Alice and Bob need to share public keys to sign/verify ephemeral keys. They have a secret key $K$.

  1. Alice generates a 32 bytes random number $A$, computes $\operatorname{HMAC-SHA256}(K, M||A)$ and sends Bob the hash and plain $M$, $A$
  2. Bob computes $\operatorname{HMAC-SHA256}(K, M||A)$ to check the hashes
  3. If hashes match, Bob computes $N=\operatorname{HKDF}(A||K)$
  4. Bob encrypts his public key $E_N(\mathit{PubKeyBob})$ using AES 256 GCM, and sends the cipher to Alice
  5. Alice computes $N$ and decrypts the cipher, encrypts her public key $E_N(\mathit{PubKeyAlice})$, and sends Bob the cipher
  6. Bob decrypts the cipher and they both have each other's public key

Is this a safe way to share public keys?

  • 1
    $\begingroup$ Welcome to crypto.stackexchange - May I ask why the public keys need to be encrypted at all? Why can you assume the existence of a pre-shared secret, but not the existence of a pre-shared public key? $\endgroup$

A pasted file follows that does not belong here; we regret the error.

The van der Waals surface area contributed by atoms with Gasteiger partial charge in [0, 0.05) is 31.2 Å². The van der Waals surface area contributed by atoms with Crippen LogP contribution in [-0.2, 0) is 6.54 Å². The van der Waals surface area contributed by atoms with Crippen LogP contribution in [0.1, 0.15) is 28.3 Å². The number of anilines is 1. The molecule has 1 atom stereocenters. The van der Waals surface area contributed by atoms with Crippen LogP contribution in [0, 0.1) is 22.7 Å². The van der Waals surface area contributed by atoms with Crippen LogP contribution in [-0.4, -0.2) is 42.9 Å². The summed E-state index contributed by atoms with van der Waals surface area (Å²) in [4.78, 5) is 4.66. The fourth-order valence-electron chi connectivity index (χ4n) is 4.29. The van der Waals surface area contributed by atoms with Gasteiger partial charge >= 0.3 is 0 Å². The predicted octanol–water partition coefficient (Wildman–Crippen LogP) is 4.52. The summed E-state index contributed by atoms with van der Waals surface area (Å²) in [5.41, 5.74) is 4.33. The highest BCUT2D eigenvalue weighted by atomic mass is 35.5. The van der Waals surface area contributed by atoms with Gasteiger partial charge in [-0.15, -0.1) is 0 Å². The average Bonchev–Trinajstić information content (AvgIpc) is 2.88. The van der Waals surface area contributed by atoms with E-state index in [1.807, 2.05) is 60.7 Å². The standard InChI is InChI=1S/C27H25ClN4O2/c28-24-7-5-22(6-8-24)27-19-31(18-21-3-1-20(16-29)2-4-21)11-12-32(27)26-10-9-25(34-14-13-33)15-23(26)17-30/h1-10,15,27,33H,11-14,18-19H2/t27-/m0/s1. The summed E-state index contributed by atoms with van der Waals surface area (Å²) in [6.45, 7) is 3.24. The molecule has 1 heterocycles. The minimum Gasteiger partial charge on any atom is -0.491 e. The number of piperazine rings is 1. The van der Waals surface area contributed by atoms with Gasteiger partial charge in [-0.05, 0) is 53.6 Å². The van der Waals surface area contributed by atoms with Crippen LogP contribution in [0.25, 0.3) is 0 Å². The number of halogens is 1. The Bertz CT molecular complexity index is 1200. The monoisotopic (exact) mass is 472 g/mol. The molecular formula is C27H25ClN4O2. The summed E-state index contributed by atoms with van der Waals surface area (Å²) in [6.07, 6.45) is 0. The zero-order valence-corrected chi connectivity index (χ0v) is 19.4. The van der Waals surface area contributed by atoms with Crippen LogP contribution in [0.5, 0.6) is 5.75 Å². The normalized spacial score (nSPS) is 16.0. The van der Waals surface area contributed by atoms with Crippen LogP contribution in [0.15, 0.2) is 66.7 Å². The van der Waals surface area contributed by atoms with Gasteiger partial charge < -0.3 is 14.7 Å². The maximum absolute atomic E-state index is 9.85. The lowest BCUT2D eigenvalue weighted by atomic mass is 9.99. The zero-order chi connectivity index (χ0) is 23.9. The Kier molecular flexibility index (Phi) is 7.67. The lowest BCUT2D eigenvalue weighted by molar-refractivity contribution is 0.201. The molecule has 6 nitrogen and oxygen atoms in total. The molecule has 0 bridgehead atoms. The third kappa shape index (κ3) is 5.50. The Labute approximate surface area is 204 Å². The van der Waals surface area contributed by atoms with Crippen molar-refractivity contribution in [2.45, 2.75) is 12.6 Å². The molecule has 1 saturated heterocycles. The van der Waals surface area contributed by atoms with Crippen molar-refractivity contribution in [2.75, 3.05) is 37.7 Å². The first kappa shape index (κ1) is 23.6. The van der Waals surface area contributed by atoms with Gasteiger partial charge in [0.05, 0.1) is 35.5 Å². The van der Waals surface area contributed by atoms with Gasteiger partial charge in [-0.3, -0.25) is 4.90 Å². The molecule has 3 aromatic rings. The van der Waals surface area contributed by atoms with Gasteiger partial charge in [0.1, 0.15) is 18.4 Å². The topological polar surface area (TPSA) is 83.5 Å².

– Ella Rose
    Sep 29, 2019 at 22:26
  • $\begingroup$ To prevent man in the middle attack. They have a pre-shared secret because they know each other. $\endgroup$
    – civ15
    Sep 29, 2019 at 22:30
  • 1
    $\begingroup$ If you have pre-shared $K$ why don't you just send the public keys encrypted with AES? $\endgroup$
    – kelalaka
    Sep 29, 2019 at 23:02

1 Answer 1


If they have a pre-shared key $K$ and want to authenticate public keys, the simplest way would be for Alice to compute $T = HMAC(K, PubKeyAlice)$ and send $(PubKeyAlice,T)$ to Bob. This authenticates the public key of Alice. There is no need to encrypt it, since it is a public value anyway.

  • $\begingroup$ AES-GCM can be faster. $\endgroup$
    – kelalaka
    Sep 30, 2019 at 9:08
  • $\begingroup$ @kelalaka: Yes, depending on the platform GHASH could be faster. I could have written it in more general form T = MAC(K; PubKeyAlice) but since HMAC-SHA256 was explicitly mentioned in the question, I just used that instantiation. $\endgroup$
    – Kris
    Sep 30, 2019 at 12:37

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